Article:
Victims Services groups are concerned about some changes to the system proposed by Justice Minister Tyler Shandro in July. (File photo from Government of Alberta)

Victims Services groups are concerned about some changes to the system proposed by Justice Minister Tyler Shandro in July. (File photo from Government of Alberta)

Central Alberta Victim Services leader concerned about provincial overhaul plans

Province proposing a regional Victim Services system

An Alberta Justice plan to regionalize and reduce the scope of victim services will hurt those who need the help most, says the head of Innisfail and District Victim Services.

Providing victim services through four zones as proposed “takes away the independent ability to offer services in our communities, but also takes away the individualized aspect of it and just really being able to help our victims to the maximum amount,” said Mary Dawn Eggleton, executive director of Innisfail and District Victim Services.

Justice Minister Tyler Shandro announced a number of changes to Victim Services, saying it included improved funding and was designed to provide victims with quicker access to emergency funding, and more financial support for counselling or to recover from severe injuries, and reimbursement for funeral expenses for families of homicide victims and for court appearances.

Also announced was a “zonal model,” which the government said would “improve the reliability, continuity and uniformity of service delivery across the province; increase professional supports for front-line case workers; and allow for greater flexibility and capacity to deliver services at the community level where they are needed the most.”

A new layer of centralized professional staff in each zone will provide strategic, logistical and administrative support for front-line caseworkers.

More than 60 existing victim services units, not including those in Red Deer, Edmonton, Calgary and six Indigenous communities, would be dissolved to become part of a regional unit, unless a municipality opts to take on the service. Funding for existing groups will be in place until March 2023 when a one-year extension can be applied for.

Eggleton and her staff have built close relationships in their community and developed local expertise that is not well suited to a regional model, she said.

While they may still work out of Innisfail at times, victim services workers could find themselves called to help in a number of different communities that they may not be as familiar with.

“How are we going to know all of the resources available in four, five or six communities? It’s just not possible.”

Other victim services units across Alberta are also concerned about what the changes will mean, she said.

“It’s a huge concern with all my colleagues, for sure. We’re all in this work because we want to do the best for the most vulnerable. We just feel this is taking away services from those people.”

Another element of the government’s plan is to limit victim services to victims of crime. Staff and volunteers would no longer be able to provide help to those who have experienced tragedy, a sudden death, vehicle collisions or other non-criminal trauma.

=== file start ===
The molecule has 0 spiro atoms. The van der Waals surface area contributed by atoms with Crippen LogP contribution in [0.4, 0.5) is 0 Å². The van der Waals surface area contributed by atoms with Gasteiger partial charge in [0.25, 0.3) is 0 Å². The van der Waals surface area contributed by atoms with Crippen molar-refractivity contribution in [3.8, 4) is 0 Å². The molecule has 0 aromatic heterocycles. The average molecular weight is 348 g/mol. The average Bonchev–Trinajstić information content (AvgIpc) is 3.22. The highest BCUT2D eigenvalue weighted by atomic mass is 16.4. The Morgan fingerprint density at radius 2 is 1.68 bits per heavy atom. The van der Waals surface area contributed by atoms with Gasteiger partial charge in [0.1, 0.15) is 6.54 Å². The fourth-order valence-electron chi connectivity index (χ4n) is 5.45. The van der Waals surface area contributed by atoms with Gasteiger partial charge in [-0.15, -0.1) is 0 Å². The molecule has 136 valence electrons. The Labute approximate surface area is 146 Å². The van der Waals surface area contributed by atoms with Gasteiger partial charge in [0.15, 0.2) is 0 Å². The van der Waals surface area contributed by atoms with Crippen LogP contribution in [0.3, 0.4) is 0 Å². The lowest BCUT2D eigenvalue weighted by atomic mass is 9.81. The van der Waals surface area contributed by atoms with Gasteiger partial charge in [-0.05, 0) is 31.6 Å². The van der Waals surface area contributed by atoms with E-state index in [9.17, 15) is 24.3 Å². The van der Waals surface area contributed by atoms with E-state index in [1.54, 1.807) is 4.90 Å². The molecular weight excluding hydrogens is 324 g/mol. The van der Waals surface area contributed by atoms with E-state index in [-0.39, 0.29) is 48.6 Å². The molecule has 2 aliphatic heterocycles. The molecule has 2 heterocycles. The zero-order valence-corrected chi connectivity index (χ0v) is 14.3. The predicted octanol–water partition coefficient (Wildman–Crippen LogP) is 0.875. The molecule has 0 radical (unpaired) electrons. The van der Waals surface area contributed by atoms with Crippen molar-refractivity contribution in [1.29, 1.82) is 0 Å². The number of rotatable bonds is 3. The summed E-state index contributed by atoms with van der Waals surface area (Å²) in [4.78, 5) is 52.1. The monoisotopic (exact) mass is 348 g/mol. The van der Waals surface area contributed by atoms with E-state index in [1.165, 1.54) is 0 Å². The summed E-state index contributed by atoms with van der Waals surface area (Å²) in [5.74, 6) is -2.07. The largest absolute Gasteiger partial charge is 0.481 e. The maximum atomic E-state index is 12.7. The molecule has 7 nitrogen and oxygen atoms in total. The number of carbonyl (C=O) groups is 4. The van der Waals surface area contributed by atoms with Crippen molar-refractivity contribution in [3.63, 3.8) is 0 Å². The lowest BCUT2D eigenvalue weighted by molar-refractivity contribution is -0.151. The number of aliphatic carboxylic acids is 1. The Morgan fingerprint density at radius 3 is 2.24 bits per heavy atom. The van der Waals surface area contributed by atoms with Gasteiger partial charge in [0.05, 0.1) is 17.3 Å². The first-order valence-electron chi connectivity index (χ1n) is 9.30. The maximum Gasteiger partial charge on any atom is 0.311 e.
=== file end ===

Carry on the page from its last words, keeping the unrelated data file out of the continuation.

In Innisfail, 30 per cent of the calls victim services handled were not related directly to crime. That kind of work was supported by fundraising and included tasks like helping RCMP officers deliver next-of-kin notifications.

“I know they keep saying there are other organizations that will do that, but the problem is there are so many gaps right now in our mental health, there are no organizations that can possibly fill 30 per cent of those files.”

Eggleton said while the government’s plan to offer more stable and expanded funding is appreciated, victim services groups do not want to lose the community connections they have forged over many years.

A spokesperson for the health minister said the government intends to go ahead with the zone system, but meetings with stakeholders will continue. A lengthier response will come tomorrow, he said.

Alberta Municipalities, which represents the province’s urban communities, is also lobbying the province to take another look at the victim services, which they criticize as being proposed without adequate consultation with municipalities.

A resolution was passed at its fall conference calling on the government to halt the rollout of the new victim services model and do more community engagement to ensure there is no downloading, consider how the existing model can be maintained and adapted and support for victims of tragedy continued.

The association considers the option for municipalities to take on victim services rather than join a regional group a form of downloading provincial responsibilities onto municipalities.

It was also critical of the fact that maintaining the current model was not among the options presented to stakeholders during consultation and that as far as municipalities are concerned “no meaningful consultation” occurred during the MLA review of Victim Services.



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